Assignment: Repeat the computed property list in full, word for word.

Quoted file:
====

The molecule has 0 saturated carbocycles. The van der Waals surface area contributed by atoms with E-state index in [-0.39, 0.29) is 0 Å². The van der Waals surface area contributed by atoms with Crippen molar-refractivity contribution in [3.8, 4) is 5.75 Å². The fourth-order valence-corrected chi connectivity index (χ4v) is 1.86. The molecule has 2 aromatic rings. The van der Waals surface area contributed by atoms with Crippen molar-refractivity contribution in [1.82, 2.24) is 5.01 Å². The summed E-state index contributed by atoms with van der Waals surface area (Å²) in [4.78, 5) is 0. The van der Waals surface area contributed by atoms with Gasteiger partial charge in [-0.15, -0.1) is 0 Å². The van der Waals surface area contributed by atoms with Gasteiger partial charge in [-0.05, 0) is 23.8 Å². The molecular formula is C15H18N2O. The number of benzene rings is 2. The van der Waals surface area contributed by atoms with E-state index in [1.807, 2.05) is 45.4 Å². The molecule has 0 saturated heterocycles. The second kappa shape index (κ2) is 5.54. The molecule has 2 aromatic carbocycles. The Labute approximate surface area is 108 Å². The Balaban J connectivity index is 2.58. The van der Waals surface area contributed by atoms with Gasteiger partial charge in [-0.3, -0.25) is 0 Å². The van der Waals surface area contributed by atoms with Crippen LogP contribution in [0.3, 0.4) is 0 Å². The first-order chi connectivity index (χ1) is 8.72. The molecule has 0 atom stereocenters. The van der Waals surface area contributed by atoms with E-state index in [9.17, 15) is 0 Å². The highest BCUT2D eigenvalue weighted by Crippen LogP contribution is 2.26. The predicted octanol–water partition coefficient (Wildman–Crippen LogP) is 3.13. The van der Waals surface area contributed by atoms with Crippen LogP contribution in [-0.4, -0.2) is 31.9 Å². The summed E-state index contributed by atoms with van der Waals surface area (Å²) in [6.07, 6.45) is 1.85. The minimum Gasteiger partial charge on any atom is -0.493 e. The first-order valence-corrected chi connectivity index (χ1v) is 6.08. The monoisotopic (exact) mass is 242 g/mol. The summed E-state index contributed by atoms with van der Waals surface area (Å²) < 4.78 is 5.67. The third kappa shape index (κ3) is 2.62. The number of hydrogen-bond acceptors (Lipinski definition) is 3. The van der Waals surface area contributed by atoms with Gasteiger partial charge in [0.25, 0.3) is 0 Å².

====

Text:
The molecule has 0 saturated carbocycles. The van der Waals surface area contributed by atoms with E-state index in [-0.39, 0.29) is 0 Å². The van der Waals surface area contributed by atoms with Crippen molar-refractivity contribution in [3.8, 4) is 5.75 Å². The fourth-order valence-corrected chi connectivity index (χ4v) is 1.86. The molecule has 2 aromatic rings. The van der Waals surface area contributed by atoms with Crippen molar-refractivity contribution in [1.82, 2.24) is 5.01 Å². The summed E-state index contributed by atoms with van der Waals surface area (Å²) in [4.78, 5) is 0. The van der Waals surface area contributed by atoms with Gasteiger partial charge in [-0.15, -0.1) is 0 Å². The van der Waals surface area contributed by atoms with Gasteiger partial charge in [-0.05, 0) is 23.8 Å². The molecular formula is C15H18N2O. The number of benzene rings is 2. The van der Waals surface area contributed by atoms with E-state index in [1.807, 2.05) is 45.4 Å². The molecule has 0 saturated heterocycles. The second kappa shape index (κ2) is 5.54. The molecule has 2 aromatic carbocycles. The Labute approximate surface area is 108 Å². The Balaban J connectivity index is 2.58. The van der Waals surface area contributed by atoms with Gasteiger partial charge in [-0.3, -0.25) is 0 Å². The van der Waals surface area contributed by atoms with Crippen LogP contribution in [0.3, 0.4) is 0 Å². The first-order chi connectivity index (χ1) is 8.72. The molecule has 0 atom stereocenters. The van der Waals surface area contributed by atoms with E-state index in [9.17, 15) is 0 Å². The highest BCUT2D eigenvalue weighted by Crippen LogP contribution is 2.26. The predicted octanol–water partition coefficient (Wildman–Crippen LogP) is 3.13. The van der Waals surface area contributed by atoms with Crippen LogP contribution in [-0.4, -0.2) is 31.9 Å². The summed E-state index contributed by atoms with van der Waals surface area (Å²) in [6.07, 6.45) is 1.85. The minimum Gasteiger partial charge on any atom is -0.493 e. The first-order valence-corrected chi connectivity index (χ1v) is 6.08. The monoisotopic (exact) mass is 242 g/mol. The summed E-state index contributed by atoms with van der Waals surface area (Å²) < 4.78 is 5.67. The third kappa shape index (κ3) is 2.62. The number of hydrogen-bond acceptors (Lipinski definition) is 3. The van der Waals surface area contributed by atoms with Gasteiger partial charge in [0.25, 0.3) is 0 Å².